Not too long ago we reviewed Xbox LIVE Arcade title Interpol, a game in which you have to scan a series of still images in order to find what is essentially a shopping list of items. On the Xbox 360 this proved to be a dull, rather soulless experience. It is something that we saw working very well on the DS though, and that's more or less what we have in Mystery Case File: MillionHeir.
While Nintendo's casual friendly title is no relation to Interpol, the core 'find items on a picture background' gameplay is more or less identical. In MillionHeir you play as the so called Master Detective, hired to find a very wealthy man. You use the stylus to scroll around the touch screen, finding whatever items the game is asking you to spot. On the face of it it's a dull, rather mundane thing to do, but on the DS it is somehow an enjoyable experience.
The attempt by developer Big Fish Games to inject a storyline into this most simple of gameplay mechanics is admirable, and far better than what we got in Interpol, but it is still fluff. There is an assortment of quirky characters, no doubt named by someone with a flair for puns (wealthy man Phil T. Rich, astronomer Lee O. Ryan, wannabe actress Emmy Daynow and gem prospector Cole Minor are just a handful of the cleverly named characters you'll come across), and Big Fish has attempted to make you believe you're being a detective, but look behind this very thin veil and you're just clicking on things.
MillionHeir gains bonus points for trying to do more with this basic concept, even if the result is hardly ground breaking. Rather than just clicking on objects with a virtual hand, your stylus can become other tools, such as a torch or X-Ray device. The items you're looking for aren't always what you think they're going to be either, so you'll frequently have to keep an eye out for things that aren't obvious. Items are also regularly hidden behind other items and positioned in seemingly random positions, so MillionHeir does require a fair amount of concentration.
Certain items require a degree of interaction beyond a simple click. These are indicated by their description in your list, so instead of simply saying "mug" you might see something like "fill the mug". By holding L or R you're then able to draw on the screen. In the case of the mug you simply have to colour in the empty glass, but other items require you to draw lines through them, circle them or similar.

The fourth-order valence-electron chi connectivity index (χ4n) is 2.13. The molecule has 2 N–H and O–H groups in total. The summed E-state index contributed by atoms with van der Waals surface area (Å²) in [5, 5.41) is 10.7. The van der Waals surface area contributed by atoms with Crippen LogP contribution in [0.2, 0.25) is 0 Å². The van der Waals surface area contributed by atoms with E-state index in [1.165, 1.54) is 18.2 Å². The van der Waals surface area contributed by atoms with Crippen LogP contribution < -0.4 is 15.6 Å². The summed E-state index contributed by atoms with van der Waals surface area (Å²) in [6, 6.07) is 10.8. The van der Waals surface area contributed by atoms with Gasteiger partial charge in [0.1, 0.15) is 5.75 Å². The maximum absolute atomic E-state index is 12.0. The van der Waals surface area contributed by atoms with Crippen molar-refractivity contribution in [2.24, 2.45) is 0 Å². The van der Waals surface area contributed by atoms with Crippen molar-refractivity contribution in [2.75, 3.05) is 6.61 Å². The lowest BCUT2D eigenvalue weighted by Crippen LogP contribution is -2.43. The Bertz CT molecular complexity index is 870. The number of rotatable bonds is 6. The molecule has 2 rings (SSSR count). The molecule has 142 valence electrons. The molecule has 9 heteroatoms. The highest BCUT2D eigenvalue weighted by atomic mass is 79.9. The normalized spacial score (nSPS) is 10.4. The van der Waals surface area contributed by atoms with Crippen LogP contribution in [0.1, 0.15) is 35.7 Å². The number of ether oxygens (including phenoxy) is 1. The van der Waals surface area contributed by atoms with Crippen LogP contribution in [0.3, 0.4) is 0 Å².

It's not a hard game, but in order to stop no good cheats Big Fish punishes anyone who randomly clicks all over the screen by deducting time. There's no need to cheat, but it's good that the deterrent is there. Designed predominantly for the new breed of "casual" gamers, even on the hardest difficulty, in which you get given less clues to an item's whereabouts and less time to find everything on your list, most people won't find themselves struggling. You'll tackle mini-games from time to time too, giving you a break from the 'detective' work, but these are rarely more taxing.
Once you've gathered the items you're after you enter them into the crime computer, which then gives you a fact about the case you're investigating. It's fair to say that the actual detective work going on here is next to nothing, but the game does its best to make you believe you're doing some work. If you're expecting a thinking person's game along the same lines as Nintendo's brilliant Professor Layton, you're not going to find it here.
What you get in Mystery Case File: MillionHeir is the kind of game that would appeal to anyone who spends time on the train completing spot the difference puzzles, Sudoko puzzles or word searches. Hardcore gamers are advised to stay well clear unless they're partial to something simple to wile away time, but the Brain Training crowd should lap this up. A more taxing challenge that required real thought and detective work would have been preferable, but MillionHeir does what it sets out to do very well.